I don't think sporting an İbo would help you for jobs at all, unless maybe if you were looking in one of the demilitarized zones. Overall, clean-shaven is still the best way to go for job hunting...

Ayak said...

I hate beards and mustaches and I'm afraid I have to put up with my husband's facial hair every winter when he's not working because he's too lazy to shave. He looks like someone who should be sleeping on a park bench...actually I might just suggest this.

Ian said...

So the bathtub comment might have been slight hyperbole :) It came out of combing the internet for any and every experience of teaching in Turkey possible (really the best I can do here in the insular upper-stretches of New England). Of course, there's a lot of nonsense to sort out with such an approach, but there does seem to be a lot of legitimate concerns on the internet about those armed with nary an English BA and TEFL certification (such as myself by the end of the year) finding jobs that pay on time, will help with the important bureaucratic aspects of working in a foreign country, etc...

Stranger said...

The ice bathtub story sounds a bit too much like the movie version of Kurtlar Vadisi, which involved a convoluted plot of the PKK, the Israelis, the CIA, and an international organ thievery ring...

I wish I could recommend some good schools, but I'm totally out of the loop since I started working in university, which is the Ex Calibur of jobs in Turkey.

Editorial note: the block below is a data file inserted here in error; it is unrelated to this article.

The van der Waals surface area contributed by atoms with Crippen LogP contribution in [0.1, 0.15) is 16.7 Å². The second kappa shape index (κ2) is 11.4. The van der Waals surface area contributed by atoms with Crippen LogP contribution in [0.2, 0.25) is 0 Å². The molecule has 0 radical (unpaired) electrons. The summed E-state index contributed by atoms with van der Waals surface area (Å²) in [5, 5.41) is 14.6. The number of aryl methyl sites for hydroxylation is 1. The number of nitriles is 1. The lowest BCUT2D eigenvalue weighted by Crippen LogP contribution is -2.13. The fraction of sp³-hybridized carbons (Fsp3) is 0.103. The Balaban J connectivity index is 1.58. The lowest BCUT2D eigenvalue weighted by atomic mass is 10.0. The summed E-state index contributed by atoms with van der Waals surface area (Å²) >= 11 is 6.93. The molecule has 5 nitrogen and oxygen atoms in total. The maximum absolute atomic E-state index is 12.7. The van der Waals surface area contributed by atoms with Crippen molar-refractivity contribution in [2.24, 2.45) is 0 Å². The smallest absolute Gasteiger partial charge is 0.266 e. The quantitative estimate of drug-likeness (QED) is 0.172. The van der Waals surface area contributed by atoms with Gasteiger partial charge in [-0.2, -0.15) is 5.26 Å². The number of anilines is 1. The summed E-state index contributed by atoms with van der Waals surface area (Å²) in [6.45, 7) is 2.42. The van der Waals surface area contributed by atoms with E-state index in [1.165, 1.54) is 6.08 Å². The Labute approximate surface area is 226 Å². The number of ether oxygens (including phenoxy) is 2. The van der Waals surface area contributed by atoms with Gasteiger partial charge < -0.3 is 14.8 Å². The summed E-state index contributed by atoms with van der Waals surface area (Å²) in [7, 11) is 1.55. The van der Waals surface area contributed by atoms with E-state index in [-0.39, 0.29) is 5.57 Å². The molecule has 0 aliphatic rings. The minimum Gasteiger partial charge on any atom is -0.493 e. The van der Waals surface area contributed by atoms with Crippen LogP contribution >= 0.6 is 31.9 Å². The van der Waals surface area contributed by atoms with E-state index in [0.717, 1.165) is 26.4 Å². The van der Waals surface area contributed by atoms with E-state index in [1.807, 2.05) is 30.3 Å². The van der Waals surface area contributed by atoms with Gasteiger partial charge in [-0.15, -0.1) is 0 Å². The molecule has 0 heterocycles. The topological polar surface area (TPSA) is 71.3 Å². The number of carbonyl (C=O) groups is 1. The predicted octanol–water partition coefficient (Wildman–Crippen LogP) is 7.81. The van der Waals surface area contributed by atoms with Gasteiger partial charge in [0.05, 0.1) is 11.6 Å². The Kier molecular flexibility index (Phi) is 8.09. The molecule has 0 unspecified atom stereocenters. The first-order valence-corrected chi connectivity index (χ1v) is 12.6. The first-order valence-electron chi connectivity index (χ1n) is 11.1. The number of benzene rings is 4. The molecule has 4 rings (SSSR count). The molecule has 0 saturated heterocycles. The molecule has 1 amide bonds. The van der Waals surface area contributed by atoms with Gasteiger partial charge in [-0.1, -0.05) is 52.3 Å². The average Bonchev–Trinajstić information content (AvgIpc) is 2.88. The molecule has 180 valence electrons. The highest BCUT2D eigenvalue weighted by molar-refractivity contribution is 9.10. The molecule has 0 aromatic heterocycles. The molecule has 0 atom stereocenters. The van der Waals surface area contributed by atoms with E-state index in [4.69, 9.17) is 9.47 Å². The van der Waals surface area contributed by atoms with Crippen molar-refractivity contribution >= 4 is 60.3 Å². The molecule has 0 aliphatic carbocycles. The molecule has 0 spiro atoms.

Your best bet is your own mindset-- choose a school that seems ok either by what you feel from talking to them, or by what you can glean online, go for it, expect nothing and hope for the best. If Turkey suits your temperament, you'll fall in love and do what you have to do to stay here. If it doesn't, it'll be the coolest learning experience and best bar story ever.

I know some people who have tried to leave Turkey but couldn't, and ended up coming back. I know some who left and wished they hadn't because it eats their soul somehow. And there are a lot, like me, who planned to leave someday but suddenly discovered they couldn't leave for whatever reason and were completely cool with that. And I know some people who suddenly realized they've been here 20 years and who don't regret those 20 years, but are surprised by how time passes.

You can't imagine what it is to be an expat till you go through it. You can't imagine what living in a country like this is like no matter how much you read. There's nothing to do but make the leap and hope it's either a spectacularly good or spectacularly bad decision. Turkey will never be a "meh" decision, no matter what.

If you wanted security and guarantees and predictability, you'd just stay home in New England with only the weather to surprise you. I suppose deep down you know what you want to do, so you might as well just do it :)

I'm hella old (you know how old I am because I just said 'hella') and I've been here for ages, so feel free to ignore all that curmudgeonly bullshit I just wrote.

zurako said...


I don't know how i get to your blog but i'm really enjoying, and this post, it's so hilarious that makes me laugh. I'm still laughing.

Keep it up!

Stranger said...


Welcome to the crazy.